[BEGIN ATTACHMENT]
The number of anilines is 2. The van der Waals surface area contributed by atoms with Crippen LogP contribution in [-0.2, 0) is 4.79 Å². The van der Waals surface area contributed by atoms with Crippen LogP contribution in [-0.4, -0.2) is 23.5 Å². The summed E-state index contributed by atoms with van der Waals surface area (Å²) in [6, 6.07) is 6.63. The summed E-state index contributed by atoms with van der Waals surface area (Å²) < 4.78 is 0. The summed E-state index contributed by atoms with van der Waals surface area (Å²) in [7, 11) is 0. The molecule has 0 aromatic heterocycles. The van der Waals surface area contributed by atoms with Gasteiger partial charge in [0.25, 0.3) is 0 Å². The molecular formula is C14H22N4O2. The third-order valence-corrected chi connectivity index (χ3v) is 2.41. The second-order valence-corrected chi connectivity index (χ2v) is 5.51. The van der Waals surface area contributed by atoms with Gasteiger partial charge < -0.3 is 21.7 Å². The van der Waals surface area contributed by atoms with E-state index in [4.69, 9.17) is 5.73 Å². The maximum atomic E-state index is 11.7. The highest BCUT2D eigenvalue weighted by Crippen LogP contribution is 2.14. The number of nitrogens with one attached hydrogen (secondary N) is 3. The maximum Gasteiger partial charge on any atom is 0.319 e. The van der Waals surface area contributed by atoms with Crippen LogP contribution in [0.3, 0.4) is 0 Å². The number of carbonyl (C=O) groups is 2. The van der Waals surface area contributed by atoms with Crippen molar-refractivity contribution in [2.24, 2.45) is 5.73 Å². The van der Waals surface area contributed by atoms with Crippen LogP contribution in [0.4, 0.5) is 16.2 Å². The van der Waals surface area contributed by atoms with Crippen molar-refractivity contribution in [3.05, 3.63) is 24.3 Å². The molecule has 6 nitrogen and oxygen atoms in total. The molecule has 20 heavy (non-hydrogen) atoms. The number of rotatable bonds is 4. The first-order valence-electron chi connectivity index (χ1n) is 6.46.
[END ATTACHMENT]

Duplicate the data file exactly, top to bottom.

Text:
The number of anilines is 2. The van der Waals surface area contributed by atoms with Crippen LogP contribution in [-0.2, 0) is 4.79 Å². The van der Waals surface area contributed by atoms with Crippen LogP contribution in [-0.4, -0.2) is 23.5 Å². The summed E-state index contributed by atoms with van der Waals surface area (Å²) in [6, 6.07) is 6.63. The summed E-state index contributed by atoms with van der Waals surface area (Å²) < 4.78 is 0. The summed E-state index contributed by atoms with van der Waals surface area (Å²) in [7, 11) is 0. The molecule has 0 aromatic heterocycles. The van der Waals surface area contributed by atoms with Gasteiger partial charge in [0.25, 0.3) is 0 Å². The molecular formula is C14H22N4O2. The third-order valence-corrected chi connectivity index (χ3v) is 2.41. The second-order valence-corrected chi connectivity index (χ2v) is 5.51. The van der Waals surface area contributed by atoms with Gasteiger partial charge < -0.3 is 21.7 Å². The van der Waals surface area contributed by atoms with E-state index in [4.69, 9.17) is 5.73 Å². The maximum atomic E-state index is 11.7. The highest BCUT2D eigenvalue weighted by Crippen LogP contribution is 2.14. The number of nitrogens with one attached hydrogen (secondary N) is 3. The maximum Gasteiger partial charge on any atom is 0.319 e. The van der Waals surface area contributed by atoms with Crippen LogP contribution in [0.3, 0.4) is 0 Å². The number of carbonyl (C=O) groups is 2. The van der Waals surface area contributed by atoms with Crippen molar-refractivity contribution in [2.24, 2.45) is 5.73 Å². The van der Waals surface area contributed by atoms with Crippen LogP contribution in [0.4, 0.5) is 16.2 Å². The van der Waals surface area contributed by atoms with Crippen molar-refractivity contribution in [3.05, 3.63) is 24.3 Å². The molecule has 6 nitrogen and oxygen atoms in total. The molecule has 20 heavy (non-hydrogen) atoms. The number of rotatable bonds is 4. The first-order valence-electron chi connectivity index (χ1n) is 6.46.